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Other Therapies for Bipolar Disorder - Serotonin Precursors

Scott Olson, ND

Serotonin precursors are compounds used in the production of serotonin, dopamine, and norepinephrine, brain chemicals responsible for mood. A subset of people with bipolar disorder will respond to serotonin precursor treatment, but this intervention is still considered experimental. Both 5-hydorxytryptophan (5-HTP) and S-adenosyl-L-methionine (SAMe, pronounced "Sammy") are serotonin precursors that can be used in the treatment of bipolar disorder.

5-HTP is a compound made from the amino acid (protein) tryptophan and is primarily found in the brain. 5-HTP is one of the basic building blocks for serotonin, one of the neurotransmitters (brain chemical) responsible for mood regulation. Individuals who experience depression have reduced levels of serotonin in their brains.

Serotonin itself can be manufactured in the laboratory, but when taken as a supplement, it cannot reach the brain (it does not have the ability to cross from general blood circulation into brain circulation, because of a selective membrane that only allows certain chemicals into the brain). 5-HTP came into use in an effort to find a natural way to increase brain serotonin levels. Multiple research studies have demonstrated 5-HTP's ability to increase serotonin levels when taken as a supplement.

SAMe is a compound produced by the liver and used throughout the body in a chemical process called methylation. Methylation, essential to many chemical reactions in the body, is one of the last steps in the production of the brain chemicals serotonin, dopamine and norepinephrine (which regulate mood).

Because there are no foods that have high SAMe levels, our bodies must make this substance. Our liver usually creates SAMe from the amino acid (protein) methionine, which is found in many foods. Interestingly, supplementing with methionine does not work as well as supplementing with SAMe, because creating SAMe takes multiple steps and requires many co-factors (other nutrients, such as vitamin B12, folate and others) to ensure that the process is successful.

While the use of SAMe in your body is diverse (it participates in over 35 biochemical processes), the process of interest in bipolar disorder is the creation of the brain chemicals mentioned above (dopamine, serotonin and norepinephrine). SAMe slows the breakdown of these brain chemicals, allowing them to work longer. In addition, SAMe speeds production of the receptors which receive these neurotransmitters. The presence of additional receptors allows the neurotransmitters that are present to work more effectively. Some research suggests that SAMe may also make the existing receptors more responsive (better able to receive messages from neurotransmitters). All of these functions combine to create increased levels of neurotransmitters, which can decrease the symptoms of bipolar disorder.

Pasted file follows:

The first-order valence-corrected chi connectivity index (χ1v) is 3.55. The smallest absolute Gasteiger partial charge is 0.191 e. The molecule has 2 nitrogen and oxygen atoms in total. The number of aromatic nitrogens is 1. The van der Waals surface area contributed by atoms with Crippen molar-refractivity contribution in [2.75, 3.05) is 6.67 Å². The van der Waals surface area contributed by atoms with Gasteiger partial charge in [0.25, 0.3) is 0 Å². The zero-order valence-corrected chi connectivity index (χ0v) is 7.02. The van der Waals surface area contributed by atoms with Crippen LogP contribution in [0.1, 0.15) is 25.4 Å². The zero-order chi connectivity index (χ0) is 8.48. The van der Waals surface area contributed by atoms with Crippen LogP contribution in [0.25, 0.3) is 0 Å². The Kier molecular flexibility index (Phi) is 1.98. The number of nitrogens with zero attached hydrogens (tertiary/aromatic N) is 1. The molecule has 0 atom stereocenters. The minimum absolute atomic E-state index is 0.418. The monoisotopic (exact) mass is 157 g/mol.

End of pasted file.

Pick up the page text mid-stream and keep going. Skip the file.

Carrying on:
Both 5-HTP and SAMe have a few research studies to support their use as treatment for bipolar disorder. However, no one should use either supplement without consulting with a health care professional because both of these compounds may induce a manic state. They can also interfere with the functioning of standard antidepressant medications and lithium (commonly used to treat bipolar disorder). Again, the use of these supplements should not be attempted without the support of a qualified health care professional.

Safety and Dosing for 5-HTP

A typical dose of 5-HTP is between 150-300 mg a day. 5-HTP should not be used with any other antidepressant medication due to the risk of a rare condition called serotonin syndrome (or serotonin toxicity) that produces mental confusion, agitation, headache, shivering, sweating, hypertension (high blood pressure), tachycardia (fast heart rate), and other symptoms. As mentioned above, 5-HTP may also interfere with lithium.

Side Effects of 5-HTP

  • Agitation
  • Drowsiness
  • Flushing
  • Headache
  • Mild stomach upset
  • Tachycardia (fast heart rate)

There is a small risk of developing liver toxicity when using 5-HTP. L-tryptophan, a closely related chemical, was pulled from shelves in 1989 when it was associated with liver failure in a few people taking the supplement. While it appears that 5-HTP does not have this problem, it is best to check with your health practitioner before starting any new medication, especially if you currently have (or have a history of) liver problems.

Any substance that increases serotonin carries with it the risk of causing a manic episode. Consult your health care provider before taking 5-HTP.

Safety and Dosing for SAMe

Dosing is typically between 800mg/day and 1600mg/day for SAMe.

Side Effects of SAMe

  • Stomach upset

SAMe is very safe at recommended dosages. Because it is essentially a protein, it has no real side effects other than gastrointestinal upset (see box) and the possibility of causing mania in people with bipolar disorder. Supplementing with SAMe should not be undertaken without the support of your health care provider.